shopping. In addition, significant associations exist between variables within the same box. For example, intention to shop online is a good predictor of shopping at a specific e-store.
Before we discuss the implications of this study and the future directions of this research area, it is important to acknowledge the study’s limitations.
The first limitation is the source of the selected papers, which may introduce bias into the study results. Due to the nature of B2C e-commerce research, relevant studies are published across various journals in multiple disciplines, such as information systems, marketing, manage- ment, advertising, etc. Including all the studies in this area is close to infeasible. To focus on the information systems perspective and still have a good set of representative studies, we used a journal basket approach and did an exhaustive search of nine primary IS journals for publications in most recent years, yielding a total of 44 quantitative empirical papers. Selection of this basket of papers might introduce bias into analysis due to its limited coverage and disciplinary perspec- tives. The second limitation of the current study is the omission of moderating variables and relationships in the analysis. As a first attempt to draw an overview of the research area and to control the scope of the study, we tried to focus on the main factors and their relationships. Moderators are important and give the picture richness that warrants future investigation.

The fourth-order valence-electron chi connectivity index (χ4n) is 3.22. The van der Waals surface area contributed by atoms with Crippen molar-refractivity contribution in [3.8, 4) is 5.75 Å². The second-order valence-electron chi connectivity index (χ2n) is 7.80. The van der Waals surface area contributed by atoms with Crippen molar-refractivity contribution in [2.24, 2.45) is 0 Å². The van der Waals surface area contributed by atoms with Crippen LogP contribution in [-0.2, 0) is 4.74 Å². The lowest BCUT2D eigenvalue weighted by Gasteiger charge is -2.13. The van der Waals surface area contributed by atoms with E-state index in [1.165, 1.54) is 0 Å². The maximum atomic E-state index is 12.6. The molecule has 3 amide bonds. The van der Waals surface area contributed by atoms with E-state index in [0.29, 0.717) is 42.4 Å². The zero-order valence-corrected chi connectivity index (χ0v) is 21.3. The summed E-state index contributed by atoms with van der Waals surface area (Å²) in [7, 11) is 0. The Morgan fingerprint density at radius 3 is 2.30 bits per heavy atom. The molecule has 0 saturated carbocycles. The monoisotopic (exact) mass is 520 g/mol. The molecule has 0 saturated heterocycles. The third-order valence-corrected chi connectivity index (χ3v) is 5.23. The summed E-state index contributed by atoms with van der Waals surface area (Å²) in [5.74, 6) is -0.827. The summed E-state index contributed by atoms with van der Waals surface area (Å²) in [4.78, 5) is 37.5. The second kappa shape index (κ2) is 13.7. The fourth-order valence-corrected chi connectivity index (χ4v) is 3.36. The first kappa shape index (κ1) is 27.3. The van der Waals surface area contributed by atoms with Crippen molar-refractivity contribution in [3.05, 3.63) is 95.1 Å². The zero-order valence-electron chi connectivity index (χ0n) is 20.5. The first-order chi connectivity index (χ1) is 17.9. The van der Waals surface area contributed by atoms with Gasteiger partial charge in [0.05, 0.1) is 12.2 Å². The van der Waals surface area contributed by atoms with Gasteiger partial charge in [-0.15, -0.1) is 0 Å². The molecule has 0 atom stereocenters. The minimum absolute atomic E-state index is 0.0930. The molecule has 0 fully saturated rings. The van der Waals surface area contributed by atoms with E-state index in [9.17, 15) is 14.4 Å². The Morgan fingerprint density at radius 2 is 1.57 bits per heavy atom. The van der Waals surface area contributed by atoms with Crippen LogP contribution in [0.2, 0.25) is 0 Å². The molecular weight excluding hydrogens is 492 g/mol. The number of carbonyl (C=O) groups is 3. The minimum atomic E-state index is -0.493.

Despite the limitations, we believe that the findings presented in this chapter, representing one of the few studies that synthesize existing work on consumer online shopping behavior, do offer interesting insight into the state of the art of this research stream and have several important implications that may guide future research in this area.
A few studies in the collection explored moderating effects. All significant moderators belong to “external factors” that fall into the left box in Figures 9.1 and 9.2 (Liang and Huang 1998; Luo and Seyedian 2003–2004; Koufaris et al. 2001–2002; Lee and Turban 2001). Shopping experi- ence, online customer tenure (i.e., new vs. repeat), and trust propensity are good examples of such moderators. For example, Koufaris et al. (2001–2002) discovered that customer tenure moderates the positive impact of the perceived control one has experienced in an e-store on his/her intention to return to this e-store. Lee and Turban (2001) revealed that one’s trust propensity positively moderates the relationship between one’s perceived integrity of Internet merchants and his/her trust in online shopping. Though not included in analysis of the current study, moderators serve an important role in understanding the dynamics of online customer behaviors. Therefore we call for future examination in this direction.
The collected studies took different perspectives and utilized different theoretical models. There is little consensus on consistent theoretical models to describe and predict online shopping inten- tion, behavior, satisfaction, and other relevant constructs. This lack of a common theoretical frame- work suggests the need to develop an integrative model of the phenomenon in order to promote systematic investigation of its components and the online shopping process. By identifying com- mon elements and developing our model based on IS literature, we hope to have taken a step toward promoting this type of integration and synthesis of relevant literature.